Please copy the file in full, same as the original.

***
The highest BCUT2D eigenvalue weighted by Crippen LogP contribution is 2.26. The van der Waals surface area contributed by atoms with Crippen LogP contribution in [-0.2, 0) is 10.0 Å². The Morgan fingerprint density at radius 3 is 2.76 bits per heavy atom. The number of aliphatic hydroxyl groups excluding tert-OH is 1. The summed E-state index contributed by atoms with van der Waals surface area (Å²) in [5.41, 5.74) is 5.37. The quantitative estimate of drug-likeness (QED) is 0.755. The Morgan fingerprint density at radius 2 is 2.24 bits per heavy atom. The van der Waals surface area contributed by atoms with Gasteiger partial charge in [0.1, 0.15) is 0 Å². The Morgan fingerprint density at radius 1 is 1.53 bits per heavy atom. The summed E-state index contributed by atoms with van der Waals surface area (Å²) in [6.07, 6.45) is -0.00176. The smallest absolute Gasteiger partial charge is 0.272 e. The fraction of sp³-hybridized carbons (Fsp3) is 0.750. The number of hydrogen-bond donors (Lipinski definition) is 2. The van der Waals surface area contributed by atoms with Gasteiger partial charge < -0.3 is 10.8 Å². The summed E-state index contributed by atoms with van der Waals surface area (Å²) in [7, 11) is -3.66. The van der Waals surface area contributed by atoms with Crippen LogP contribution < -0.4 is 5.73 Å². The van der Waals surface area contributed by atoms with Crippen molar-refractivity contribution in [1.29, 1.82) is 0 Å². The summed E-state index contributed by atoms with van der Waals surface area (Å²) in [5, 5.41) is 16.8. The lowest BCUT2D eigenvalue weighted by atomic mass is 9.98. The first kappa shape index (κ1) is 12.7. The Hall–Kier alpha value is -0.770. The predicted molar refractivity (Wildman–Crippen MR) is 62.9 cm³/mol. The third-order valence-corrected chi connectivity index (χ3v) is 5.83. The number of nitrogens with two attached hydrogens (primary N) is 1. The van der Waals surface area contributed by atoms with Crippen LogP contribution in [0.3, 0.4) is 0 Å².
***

The highest BCUT2D eigenvalue weighted by Crippen LogP contribution is 2.26. The van der Waals surface area contributed by atoms with Crippen LogP contribution in [-0.2, 0) is 10.0 Å². The Morgan fingerprint density at radius 3 is 2.76 bits per heavy atom. The number of aliphatic hydroxyl groups excluding tert-OH is 1. The summed E-state index contributed by atoms with van der Waals surface area (Å²) in [5.41, 5.74) is 5.37. The quantitative estimate of drug-likeness (QED) is 0.755. The Morgan fingerprint density at radius 2 is 2.24 bits per heavy atom. The van der Waals surface area contributed by atoms with Gasteiger partial charge in [0.1, 0.15) is 0 Å². The Morgan fingerprint density at radius 1 is 1.53 bits per heavy atom. The summed E-state index contributed by atoms with van der Waals surface area (Å²) in [6.07, 6.45) is -0.00176. The smallest absolute Gasteiger partial charge is 0.272 e. The fraction of sp³-hybridized carbons (Fsp3) is 0.750. The number of hydrogen-bond donors (Lipinski definition) is 2. The van der Waals surface area contributed by atoms with Gasteiger partial charge < -0.3 is 10.8 Å². The summed E-state index contributed by atoms with van der Waals surface area (Å²) in [7, 11) is -3.66. The van der Waals surface area contributed by atoms with Crippen LogP contribution < -0.4 is 5.73 Å². The van der Waals surface area contributed by atoms with Crippen molar-refractivity contribution in [1.29, 1.82) is 0 Å². The summed E-state index contributed by atoms with van der Waals surface area (Å²) in [5, 5.41) is 16.8. The lowest BCUT2D eigenvalue weighted by atomic mass is 9.98. The first kappa shape index (κ1) is 12.7. The Hall–Kier alpha value is -0.770. The predicted molar refractivity (Wildman–Crippen MR) is 62.9 cm³/mol. The third-order valence-corrected chi connectivity index (χ3v) is 5.83. The number of nitrogens with two attached hydrogens (primary N) is 1. The van der Waals surface area contributed by atoms with Crippen LogP contribution in [0.3, 0.4) is 0 Å².